By Alex Traiman/

In early 2014, the partners controlling the Tamar and Leviathan natural gas fields off the northern coast of Israel signed supply contracts with Jordan and the Palestinian Authority, establishing the Jewish state as a formidable regional energy supplier in the Middle East.

The deals, and the degree to which they can be successfully implemented, highlight a growing number of continuously fluctuating regional developments that affect Israel’s geopolitical position.

A $500 million supply contract was signed in mid-February to provide 66 billion cubic feet of natural gas to two Jordanian entities, the Arab Potash Company and the Jordan Bromine Company, from Tamar. In January, a $1.2 million supply contract was signed to provide energy to the Palestinian Authority.

Jordan, like Israel, has become desperate for new sources of energy as Egypt ceased to be able to provide consistent flow of Natural Gas to its neighbors.

“Providing natural gas to Jordan can be looked at in a strategic context for Israel,” Delphi Global Analysis founder David Wurmser—who consults for one of the major energy firms invested in the Leviathan basin, home of the Leviathian field—told “Jordan serves as an important first line of defense for Israel against more radical eastern forces.”

Wurmser, a former Mideast adviser to Vice President Dick Cheney, explained that by supplying Jordan with its energy needs, Israel “can help ensure that Jordan keeps its interests aligned westward, as opposed to eastward.”

“If Jordan does not get its energy supply from Israel, it could instead turn its sights toward Russia, which has recently demonstrated growing interest in increasing its role as a power player in the region,” he said.

Relative to countries farther away from Israel, building the infrastructure necessary to export gas to Jordan is inexpensive. And as natural gas from Tamar is already flowing, delivery is expected to begin in 2016. Israel itself cannot take the full amount of gas Tamar can provide, because a second point of entry has been blocked.

“Environmentalists and other protestors have held up the completion of such infrastructure for a year already,” Wurmser said.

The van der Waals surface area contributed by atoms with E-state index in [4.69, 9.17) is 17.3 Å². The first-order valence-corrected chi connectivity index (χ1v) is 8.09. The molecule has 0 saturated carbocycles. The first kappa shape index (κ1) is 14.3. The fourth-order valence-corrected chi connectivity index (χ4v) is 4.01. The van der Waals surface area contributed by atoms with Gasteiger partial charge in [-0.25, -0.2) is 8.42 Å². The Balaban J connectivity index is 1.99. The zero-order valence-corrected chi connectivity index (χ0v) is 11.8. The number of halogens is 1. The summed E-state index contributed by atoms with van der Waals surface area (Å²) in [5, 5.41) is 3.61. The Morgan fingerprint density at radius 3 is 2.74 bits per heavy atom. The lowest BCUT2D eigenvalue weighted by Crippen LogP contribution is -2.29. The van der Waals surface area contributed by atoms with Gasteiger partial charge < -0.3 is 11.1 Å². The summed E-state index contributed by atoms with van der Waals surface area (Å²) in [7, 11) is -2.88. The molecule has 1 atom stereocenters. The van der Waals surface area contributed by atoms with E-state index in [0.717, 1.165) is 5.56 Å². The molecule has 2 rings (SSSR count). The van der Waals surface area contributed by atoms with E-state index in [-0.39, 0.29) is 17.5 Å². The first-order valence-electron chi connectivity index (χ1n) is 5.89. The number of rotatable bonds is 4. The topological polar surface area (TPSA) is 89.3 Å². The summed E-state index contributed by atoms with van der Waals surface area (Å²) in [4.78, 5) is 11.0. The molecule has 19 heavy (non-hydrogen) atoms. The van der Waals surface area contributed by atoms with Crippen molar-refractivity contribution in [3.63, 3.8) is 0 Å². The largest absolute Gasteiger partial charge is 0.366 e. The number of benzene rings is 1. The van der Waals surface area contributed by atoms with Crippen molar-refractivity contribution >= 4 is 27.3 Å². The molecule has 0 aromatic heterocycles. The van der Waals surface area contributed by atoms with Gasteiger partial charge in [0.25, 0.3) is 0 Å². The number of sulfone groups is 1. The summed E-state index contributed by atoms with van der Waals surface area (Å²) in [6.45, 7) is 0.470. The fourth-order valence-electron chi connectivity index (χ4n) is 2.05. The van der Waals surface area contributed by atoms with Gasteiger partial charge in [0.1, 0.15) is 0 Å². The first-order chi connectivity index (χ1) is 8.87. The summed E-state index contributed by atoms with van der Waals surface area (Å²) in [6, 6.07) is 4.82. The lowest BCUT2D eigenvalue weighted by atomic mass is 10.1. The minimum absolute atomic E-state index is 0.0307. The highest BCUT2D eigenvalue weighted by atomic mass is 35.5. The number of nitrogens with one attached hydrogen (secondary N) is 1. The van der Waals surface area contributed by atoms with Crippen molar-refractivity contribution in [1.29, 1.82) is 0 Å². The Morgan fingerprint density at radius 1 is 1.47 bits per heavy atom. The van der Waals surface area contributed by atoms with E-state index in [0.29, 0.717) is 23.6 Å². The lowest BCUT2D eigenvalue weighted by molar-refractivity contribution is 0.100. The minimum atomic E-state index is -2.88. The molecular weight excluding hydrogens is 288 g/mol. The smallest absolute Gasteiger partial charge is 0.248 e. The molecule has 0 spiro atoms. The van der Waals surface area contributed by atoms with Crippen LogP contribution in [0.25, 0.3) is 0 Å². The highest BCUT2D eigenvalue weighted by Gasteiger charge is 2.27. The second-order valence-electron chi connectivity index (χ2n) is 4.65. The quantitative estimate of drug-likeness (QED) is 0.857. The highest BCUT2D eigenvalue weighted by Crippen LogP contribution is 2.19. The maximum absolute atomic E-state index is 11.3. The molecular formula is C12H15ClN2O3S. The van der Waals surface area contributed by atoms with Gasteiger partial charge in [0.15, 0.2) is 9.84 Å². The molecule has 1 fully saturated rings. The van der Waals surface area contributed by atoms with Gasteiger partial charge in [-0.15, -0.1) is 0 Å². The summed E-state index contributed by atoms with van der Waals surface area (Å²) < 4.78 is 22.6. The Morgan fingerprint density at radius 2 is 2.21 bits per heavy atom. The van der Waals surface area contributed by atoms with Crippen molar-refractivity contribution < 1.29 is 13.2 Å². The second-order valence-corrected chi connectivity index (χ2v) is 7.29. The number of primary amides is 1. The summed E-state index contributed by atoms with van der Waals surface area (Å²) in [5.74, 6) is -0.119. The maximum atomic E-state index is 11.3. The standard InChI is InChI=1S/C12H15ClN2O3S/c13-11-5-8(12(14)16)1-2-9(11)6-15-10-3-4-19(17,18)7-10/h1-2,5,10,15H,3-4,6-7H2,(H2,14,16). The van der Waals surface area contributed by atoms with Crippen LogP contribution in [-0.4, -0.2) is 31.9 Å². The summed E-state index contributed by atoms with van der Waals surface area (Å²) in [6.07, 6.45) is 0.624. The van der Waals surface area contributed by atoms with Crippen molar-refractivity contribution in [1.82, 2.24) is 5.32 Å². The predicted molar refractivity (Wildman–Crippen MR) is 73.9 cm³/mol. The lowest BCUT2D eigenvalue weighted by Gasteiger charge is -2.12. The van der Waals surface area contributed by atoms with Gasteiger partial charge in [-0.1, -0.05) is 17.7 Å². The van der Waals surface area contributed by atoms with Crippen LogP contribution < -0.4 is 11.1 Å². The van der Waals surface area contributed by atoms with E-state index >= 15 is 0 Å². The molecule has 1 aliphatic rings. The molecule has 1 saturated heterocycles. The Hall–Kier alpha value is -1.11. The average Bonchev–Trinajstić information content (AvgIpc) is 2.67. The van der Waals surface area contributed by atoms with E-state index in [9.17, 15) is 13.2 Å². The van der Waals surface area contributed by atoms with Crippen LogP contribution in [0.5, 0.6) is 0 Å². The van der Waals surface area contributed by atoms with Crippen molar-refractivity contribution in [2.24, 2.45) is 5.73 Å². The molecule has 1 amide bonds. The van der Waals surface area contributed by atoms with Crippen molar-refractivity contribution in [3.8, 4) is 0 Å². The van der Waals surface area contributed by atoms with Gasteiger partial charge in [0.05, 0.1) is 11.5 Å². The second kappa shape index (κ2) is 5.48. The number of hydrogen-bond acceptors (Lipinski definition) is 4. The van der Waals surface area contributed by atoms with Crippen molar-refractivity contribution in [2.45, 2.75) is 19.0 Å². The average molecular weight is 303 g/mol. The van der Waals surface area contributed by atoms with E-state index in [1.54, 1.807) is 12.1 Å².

To deliver natural gas to Jordan, Israel could potentially reverse the direction of the Egyptian-Israel pipeline without building new infrastructure, and then send the gas from Egypt to Jordan. But this less expensive model likely would not prove reliable, given the instability in the Sinai Peninsula since the start of the “Arab Spring” revolutions.

“The Egyptian-Israel pipeline has developed a habit of blowing itself up,” Wurmser said.

Instead, Israel is expected to develop infrastructure to send to Jordan natural gas that is being delivered to Israel’s Dead Sea works, across the sea to Jordan’s facilities.

“The execution of this agreement evidences the growing regional opportunities for our natural gas and brings forward value for the Tamar asset,” Keith Elliott—Senior Vice President, Eastern Mediterranean for Houston-based Noble Energy, which operates the Tamar field—said in statement. “We have now signed the first regional export agreements for both Tamar and Leviathan, and we are in a number of additional negotiations to sell significant quantities of natural gas from both fields to multiple customers.”

The contract signed with the Palestinian Authority, meanwhile, may prove more difficult to implement in the long run.

Palestinian energy needs are currently provided by Israel through its electricity grid. Yet the Palestinian Authority has consistently failed to pay for electricity consumption, and it has racked up tremendous debts to the Israel Electric Company (IEC). In a somewhat ironic move, the PA is seeking to be able to produce its own electricity and cease reliance on the IEC by purchasing Israeli gas.

“The deal may simply represent a shifting of energy debts from the Israel Electric Company to Israeli natural gas,” Wurmser told

Natural gas delivery to the PA will not begin until the Leviathan field’s reserves begin to be pumped to Israel, a process that is currently not moving as fast as once anticipated due to tremendous infrastructure costs. Israel recently signed a memorandum of understanding with Woodside Energy, a large Australian-based energy player, to assist with some of the infrastructure costs and to open additional export opportunities, yet Israeli partners would still be liable to pay several billion dollars for their share of the infrastructure investment.

If the deal with Woodside Energy stalls, Leviathan’s partners may have no choice but to turn to Gazprom, Russia’s major natural gas conglomerate. Such a move, while providing additional capital for the development of Leviathan infrastructure, may again strengthen Russia’s hold in the Middle East.

In February, Egypt signed an arms agreement with Russia—representing a major shift in regional alignments. Between the signing of the Israeli-Egyptian Peace Accords in 1979 and the fall of Egyptian President Hosni Mubarak in 2011, Egypt had distanced itself from Russia, aligning instead as a staunch ally of the United States.

Yet with U.S. foreign policy in the Middle East in disarray, once reliable U.S. allies are now looking for new power backers, and the Russians are taking advantage.

“Recently, Jordan began developing nuclear energy, and turned to Russia for assistance,” Wurmser said.

“If the United States will not be attentive to the needs of its longtime allies in the region, they should not be surprised when those allies look for backing elsewhere. … U.S. policy in the region over the past several years has been anything but reliable,” he said.


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